Synesthesia is employed in the area or neurological study as well as in Arts.
In the words of the great Dr. Oliver Sacks, neurological synesthesia “is an immediate, physiological coupling of two sorts of sensation.” Pianist Helene Grimaud for example sees specific colours when playing certain sounds on her piano. Probably like this.
The casuistry is rich with descriptions of fascinating synesthesias combining one or more sense of sight, touch, hearing, taste or smell. Often synesthestes go unaware of their abilities and no two synesthetes have the same perceptions. Which I find a great invite to fabulate on the specifics of our perceptions in general:
Rather than define our sensory experiences within an abstract frame of references in the name of hard science, what about capturing our actual perceptions, the endless combinations of our ever evolving sensorial abilities ?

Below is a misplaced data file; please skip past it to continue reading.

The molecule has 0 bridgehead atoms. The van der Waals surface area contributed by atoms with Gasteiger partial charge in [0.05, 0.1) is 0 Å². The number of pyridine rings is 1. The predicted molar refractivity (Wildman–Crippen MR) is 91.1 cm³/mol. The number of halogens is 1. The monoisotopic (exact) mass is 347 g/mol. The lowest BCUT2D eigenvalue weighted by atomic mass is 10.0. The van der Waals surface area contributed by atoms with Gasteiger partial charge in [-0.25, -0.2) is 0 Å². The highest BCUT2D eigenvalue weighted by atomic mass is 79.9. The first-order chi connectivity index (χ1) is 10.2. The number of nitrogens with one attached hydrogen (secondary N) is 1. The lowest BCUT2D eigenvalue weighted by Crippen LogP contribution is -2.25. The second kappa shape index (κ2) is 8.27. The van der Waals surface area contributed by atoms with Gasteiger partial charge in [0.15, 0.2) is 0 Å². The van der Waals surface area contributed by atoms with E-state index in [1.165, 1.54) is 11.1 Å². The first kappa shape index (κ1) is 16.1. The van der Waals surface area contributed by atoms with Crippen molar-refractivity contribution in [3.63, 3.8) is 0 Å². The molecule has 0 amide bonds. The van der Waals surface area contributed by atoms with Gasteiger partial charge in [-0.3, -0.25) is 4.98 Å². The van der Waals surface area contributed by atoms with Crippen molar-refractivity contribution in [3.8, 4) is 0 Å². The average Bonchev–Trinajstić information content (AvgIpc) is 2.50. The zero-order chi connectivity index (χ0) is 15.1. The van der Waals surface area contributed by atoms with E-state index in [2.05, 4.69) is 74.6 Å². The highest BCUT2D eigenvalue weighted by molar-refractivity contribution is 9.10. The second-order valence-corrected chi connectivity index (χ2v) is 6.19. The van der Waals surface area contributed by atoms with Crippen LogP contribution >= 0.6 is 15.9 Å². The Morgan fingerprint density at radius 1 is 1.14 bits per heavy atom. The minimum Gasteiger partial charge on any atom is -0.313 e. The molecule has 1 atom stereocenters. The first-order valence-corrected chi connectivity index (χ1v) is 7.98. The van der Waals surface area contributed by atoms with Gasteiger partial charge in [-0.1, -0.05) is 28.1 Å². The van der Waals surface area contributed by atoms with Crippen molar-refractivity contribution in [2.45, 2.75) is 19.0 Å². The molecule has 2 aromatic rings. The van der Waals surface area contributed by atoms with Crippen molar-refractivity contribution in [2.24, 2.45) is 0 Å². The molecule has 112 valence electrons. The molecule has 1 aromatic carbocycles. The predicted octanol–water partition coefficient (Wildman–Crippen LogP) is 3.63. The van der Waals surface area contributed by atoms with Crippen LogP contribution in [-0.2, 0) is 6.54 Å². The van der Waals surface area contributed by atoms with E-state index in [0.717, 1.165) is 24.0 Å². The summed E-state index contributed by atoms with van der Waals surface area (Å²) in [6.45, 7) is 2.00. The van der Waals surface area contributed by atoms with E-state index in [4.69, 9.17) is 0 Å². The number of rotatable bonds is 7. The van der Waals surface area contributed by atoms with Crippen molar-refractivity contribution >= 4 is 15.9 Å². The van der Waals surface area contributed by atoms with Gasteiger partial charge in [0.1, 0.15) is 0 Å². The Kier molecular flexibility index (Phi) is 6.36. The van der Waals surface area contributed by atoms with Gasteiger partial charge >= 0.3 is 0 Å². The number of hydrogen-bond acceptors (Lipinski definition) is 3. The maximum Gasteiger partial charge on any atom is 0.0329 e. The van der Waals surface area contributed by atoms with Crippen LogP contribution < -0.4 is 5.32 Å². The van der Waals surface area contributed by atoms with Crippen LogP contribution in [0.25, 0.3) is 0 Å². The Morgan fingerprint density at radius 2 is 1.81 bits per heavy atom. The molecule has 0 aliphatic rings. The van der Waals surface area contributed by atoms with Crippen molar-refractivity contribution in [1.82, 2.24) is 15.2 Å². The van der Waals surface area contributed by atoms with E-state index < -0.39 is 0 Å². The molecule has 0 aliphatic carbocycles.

This is also where synesthesia as an art form comes in. Synesthesia in art generally describe artworks seeking to combine several senses from the viewer. An early example comes from Baudelaire, who refused the simplicity and the shortcuts of then novel rationalisation of the « 5 senses” as classified by late 19th century surgeons, and went on to write odes to the sounds of colours and perfumes and others correspondances that invite us to perceive beyond our “customary ways of looking”.
An invitation well received by many a Virtual Reality creators looking to create realities that stimulate/hack our many senses. Some explore what it would be to be in the body of another, other look at multi sensory combinations with danced movements or improvised music.